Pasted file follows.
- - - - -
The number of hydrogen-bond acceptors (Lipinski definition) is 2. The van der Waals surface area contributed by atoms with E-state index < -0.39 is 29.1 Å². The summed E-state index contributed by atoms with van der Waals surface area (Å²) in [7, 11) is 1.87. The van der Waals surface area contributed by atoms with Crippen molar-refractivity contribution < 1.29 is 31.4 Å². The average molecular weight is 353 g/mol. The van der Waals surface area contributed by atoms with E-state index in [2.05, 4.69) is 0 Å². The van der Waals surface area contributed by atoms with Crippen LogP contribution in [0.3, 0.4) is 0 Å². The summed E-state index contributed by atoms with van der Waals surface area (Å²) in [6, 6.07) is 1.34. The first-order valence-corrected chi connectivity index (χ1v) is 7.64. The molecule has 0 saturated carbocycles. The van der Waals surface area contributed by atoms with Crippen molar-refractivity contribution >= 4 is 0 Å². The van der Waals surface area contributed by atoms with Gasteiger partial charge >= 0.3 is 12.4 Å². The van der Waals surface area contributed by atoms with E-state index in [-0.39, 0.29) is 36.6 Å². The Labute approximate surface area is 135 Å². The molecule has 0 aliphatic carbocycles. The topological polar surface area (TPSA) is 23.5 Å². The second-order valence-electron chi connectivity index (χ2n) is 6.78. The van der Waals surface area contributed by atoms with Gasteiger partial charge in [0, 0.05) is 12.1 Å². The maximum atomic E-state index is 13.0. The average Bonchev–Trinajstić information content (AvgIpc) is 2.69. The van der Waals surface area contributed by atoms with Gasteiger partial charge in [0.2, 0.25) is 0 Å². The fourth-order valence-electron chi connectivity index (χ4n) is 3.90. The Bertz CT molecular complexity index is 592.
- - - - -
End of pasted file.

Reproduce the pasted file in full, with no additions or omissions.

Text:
The number of hydrogen-bond acceptors (Lipinski definition) is 2. The van der Waals surface area contributed by atoms with E-state index < -0.39 is 29.1 Å². The summed E-state index contributed by atoms with van der Waals surface area (Å²) in [7, 11) is 1.87. The van der Waals surface area contributed by atoms with Crippen molar-refractivity contribution < 1.29 is 31.4 Å². The average molecular weight is 353 g/mol. The van der Waals surface area contributed by atoms with E-state index in [2.05, 4.69) is 0 Å². The van der Waals surface area contributed by atoms with Crippen LogP contribution in [0.3, 0.4) is 0 Å². The summed E-state index contributed by atoms with van der Waals surface area (Å²) in [6, 6.07) is 1.34. The first-order valence-corrected chi connectivity index (χ1v) is 7.64. The molecule has 0 saturated carbocycles. The van der Waals surface area contributed by atoms with Crippen molar-refractivity contribution >= 4 is 0 Å². The van der Waals surface area contributed by atoms with Gasteiger partial charge >= 0.3 is 12.4 Å². The van der Waals surface area contributed by atoms with E-state index in [-0.39, 0.29) is 36.6 Å². The Labute approximate surface area is 135 Å². The molecule has 0 aliphatic carbocycles. The topological polar surface area (TPSA) is 23.5 Å². The second-order valence-electron chi connectivity index (χ2n) is 6.78. The van der Waals surface area contributed by atoms with Gasteiger partial charge in [0, 0.05) is 12.1 Å². The maximum atomic E-state index is 13.0. The average Bonchev–Trinajstić information content (AvgIpc) is 2.69. The van der Waals surface area contributed by atoms with Gasteiger partial charge in [0.2, 0.25) is 0 Å². The fourth-order valence-electron chi connectivity index (χ4n) is 3.90. The Bertz CT molecular complexity index is 592.